Tangentially related to this, I feel, is learning how to work in a distributed way. And, let’s face it, that’s almost definitely how my son’s generation will be working. In my work for Mozilla it’s imperative that I make my thinking as tangible and visible as possible – either through conversations, blog posts like this one, or physical/digital artefacts. This allows my colleagues to riff off what I’m doing and I can do likewise.

Sharing is caring. Enthusiasm and curiosity is infectious. Just seeing Daddy read a newspaper or a book means absolutely nothing in and of itself. We need to model the behaviours we want to see. I’m all for encouraging children to read – let’s just not kid ourselves that letting them see us read physical books is enough.

Image CC BY Wiertz Sébastien

Thinking through helping my kids learn Web concepts.

TL;DR version:  I’ve been thinking of the best ways to help my six year-old son understand some of the concepts behind the Web. I’ve settled on a non-linear, interest-based approach that sparks his interest through ‘hooks’. These should build on his curiosity from other areas. He should also get to just ‘mess about’ a lot with some just-in-time intervention.


I went on a walk down to Druridge Bay and back today. It’s my headspace – not just the beach itself, but the whole act of walking on my own without any stimulii but the environment. It gives me a chance to think, and today I was thinking about the Web.

Specifically, I’ve been thinking about how to introduce the fundamental concepts of the Web to my kids. My daughter is two, so she’s probably slightly too young at the moment, but my son is six which is definitely old enough for him to start understanding some of the concepts behind the Web. While the browser is not completely foreign to him his digital life is funnelled predominantly through iPad apps and games platforms like the Wii and PS3. I want to show him the vast expanse of the Web, to begin to help him understand how it’s structured.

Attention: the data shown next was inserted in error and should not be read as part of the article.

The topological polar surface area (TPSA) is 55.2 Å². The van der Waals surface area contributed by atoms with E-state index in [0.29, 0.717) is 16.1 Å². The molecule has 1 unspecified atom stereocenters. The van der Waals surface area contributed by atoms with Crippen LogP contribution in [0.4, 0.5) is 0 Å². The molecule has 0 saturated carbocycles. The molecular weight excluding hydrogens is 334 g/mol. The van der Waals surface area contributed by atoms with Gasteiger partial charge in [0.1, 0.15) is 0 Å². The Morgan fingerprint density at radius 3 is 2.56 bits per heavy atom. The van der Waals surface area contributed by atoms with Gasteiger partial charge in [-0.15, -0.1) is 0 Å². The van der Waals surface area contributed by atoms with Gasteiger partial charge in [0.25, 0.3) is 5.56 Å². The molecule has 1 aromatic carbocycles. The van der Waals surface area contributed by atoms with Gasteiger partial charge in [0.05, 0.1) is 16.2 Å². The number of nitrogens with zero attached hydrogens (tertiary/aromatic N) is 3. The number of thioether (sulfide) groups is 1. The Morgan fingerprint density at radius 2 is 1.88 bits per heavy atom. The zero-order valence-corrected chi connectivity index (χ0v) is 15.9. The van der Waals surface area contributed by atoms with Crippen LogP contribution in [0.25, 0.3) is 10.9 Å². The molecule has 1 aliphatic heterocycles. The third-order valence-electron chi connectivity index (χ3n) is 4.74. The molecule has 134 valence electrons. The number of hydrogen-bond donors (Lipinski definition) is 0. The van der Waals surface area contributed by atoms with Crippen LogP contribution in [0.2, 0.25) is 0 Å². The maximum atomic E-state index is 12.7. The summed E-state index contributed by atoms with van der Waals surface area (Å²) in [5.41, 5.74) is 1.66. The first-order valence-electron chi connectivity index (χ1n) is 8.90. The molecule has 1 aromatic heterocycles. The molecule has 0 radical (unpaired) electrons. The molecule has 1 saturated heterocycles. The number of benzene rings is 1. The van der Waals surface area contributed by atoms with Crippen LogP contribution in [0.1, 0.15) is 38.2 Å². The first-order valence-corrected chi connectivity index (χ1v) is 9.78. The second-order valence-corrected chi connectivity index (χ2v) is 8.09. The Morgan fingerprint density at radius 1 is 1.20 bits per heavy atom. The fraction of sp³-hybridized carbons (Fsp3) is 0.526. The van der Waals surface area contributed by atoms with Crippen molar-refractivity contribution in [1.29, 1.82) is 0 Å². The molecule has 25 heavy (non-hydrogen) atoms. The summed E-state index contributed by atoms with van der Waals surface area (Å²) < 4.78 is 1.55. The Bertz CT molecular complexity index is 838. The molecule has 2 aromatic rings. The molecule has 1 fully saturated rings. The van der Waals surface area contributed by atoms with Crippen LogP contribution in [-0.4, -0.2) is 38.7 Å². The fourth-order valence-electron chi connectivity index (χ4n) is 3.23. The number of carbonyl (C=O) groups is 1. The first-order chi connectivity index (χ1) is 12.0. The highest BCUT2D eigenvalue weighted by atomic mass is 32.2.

While I was walking I was thinking about how best to start introducing Web concepts to my son. The classroom teacher in me made me think about formal, linear structures – about concepts that were fundamental to grasp before he even looked at a Web browser. But then I realised just how disingenuous such a pathway would be; no-one I know who is ‘Web literate’ learned this way. They learned based on their interest and curiosity, they learned just enough to get done what they wanted to do, they learned almost by accident.

When you’re a parent, it’s very difficult to let go of the reins sometimes. It’s hard not to make everything into a learning moment for your child, into an intentional activity with a particular outcome.  And yet, an unstructured, slightly chaotic approach is how I and millions of other people have learned how not only to read but write the Web. At the same time, it’s important not to fetishise such a free-flowing approach: some people understand the Web better than others. Indeed, some misunderstand the Web, some use it in sub-optimal ways, and some don’t understand the basic concepts behind it. I’m trying to avoid that.